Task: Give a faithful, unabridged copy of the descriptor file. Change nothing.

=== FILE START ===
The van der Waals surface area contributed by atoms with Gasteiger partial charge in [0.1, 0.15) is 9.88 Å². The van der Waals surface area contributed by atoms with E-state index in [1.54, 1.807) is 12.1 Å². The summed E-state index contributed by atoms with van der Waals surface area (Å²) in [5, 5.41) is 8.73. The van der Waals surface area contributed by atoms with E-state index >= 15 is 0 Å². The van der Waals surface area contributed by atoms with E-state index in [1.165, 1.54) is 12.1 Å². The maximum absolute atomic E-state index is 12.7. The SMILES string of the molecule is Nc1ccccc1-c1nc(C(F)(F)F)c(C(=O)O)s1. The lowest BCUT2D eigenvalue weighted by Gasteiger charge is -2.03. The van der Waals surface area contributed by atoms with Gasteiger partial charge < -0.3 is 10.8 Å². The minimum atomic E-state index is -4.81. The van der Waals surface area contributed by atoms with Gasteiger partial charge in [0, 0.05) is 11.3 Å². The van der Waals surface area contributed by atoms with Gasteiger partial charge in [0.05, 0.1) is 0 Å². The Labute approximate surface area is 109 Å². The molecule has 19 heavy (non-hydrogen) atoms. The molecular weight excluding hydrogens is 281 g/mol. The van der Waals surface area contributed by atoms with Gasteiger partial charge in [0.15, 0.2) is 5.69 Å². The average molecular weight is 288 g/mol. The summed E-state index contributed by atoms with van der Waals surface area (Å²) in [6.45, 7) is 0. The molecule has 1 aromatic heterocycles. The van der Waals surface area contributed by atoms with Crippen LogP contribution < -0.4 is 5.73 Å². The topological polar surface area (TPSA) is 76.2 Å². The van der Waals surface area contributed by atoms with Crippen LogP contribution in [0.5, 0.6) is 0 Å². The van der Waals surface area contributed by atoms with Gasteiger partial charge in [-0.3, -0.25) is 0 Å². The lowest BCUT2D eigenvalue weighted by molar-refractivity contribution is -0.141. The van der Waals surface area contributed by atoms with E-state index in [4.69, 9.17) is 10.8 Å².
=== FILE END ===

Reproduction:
The van der Waals surface area contributed by atoms with Gasteiger partial charge in [0.1, 0.15) is 9.88 Å². The van der Waals surface area contributed by atoms with E-state index in [1.54, 1.807) is 12.1 Å². The summed E-state index contributed by atoms with van der Waals surface area (Å²) in [5, 5.41) is 8.73. The van der Waals surface area contributed by atoms with E-state index >= 15 is 0 Å². The van der Waals surface area contributed by atoms with E-state index in [1.165, 1.54) is 12.1 Å². The maximum absolute atomic E-state index is 12.7. The SMILES string of the molecule is Nc1ccccc1-c1nc(C(F)(F)F)c(C(=O)O)s1. The lowest BCUT2D eigenvalue weighted by Gasteiger charge is -2.03. The van der Waals surface area contributed by atoms with Gasteiger partial charge < -0.3 is 10.8 Å². The minimum atomic E-state index is -4.81. The van der Waals surface area contributed by atoms with Gasteiger partial charge in [0, 0.05) is 11.3 Å². The van der Waals surface area contributed by atoms with Gasteiger partial charge in [0.05, 0.1) is 0 Å². The Labute approximate surface area is 109 Å². The molecule has 19 heavy (non-hydrogen) atoms. The molecular weight excluding hydrogens is 281 g/mol. The van der Waals surface area contributed by atoms with Gasteiger partial charge in [0.15, 0.2) is 5.69 Å². The average molecular weight is 288 g/mol. The summed E-state index contributed by atoms with van der Waals surface area (Å²) in [6.45, 7) is 0. The molecule has 1 aromatic heterocycles. The van der Waals surface area contributed by atoms with Crippen LogP contribution < -0.4 is 5.73 Å². The topological polar surface area (TPSA) is 76.2 Å². The van der Waals surface area contributed by atoms with Crippen LogP contribution in [0.5, 0.6) is 0 Å². The van der Waals surface area contributed by atoms with Gasteiger partial charge in [-0.3, -0.25) is 0 Å². The lowest BCUT2D eigenvalue weighted by molar-refractivity contribution is -0.141. The van der Waals surface area contributed by atoms with E-state index in [4.69, 9.17) is 10.8 Å².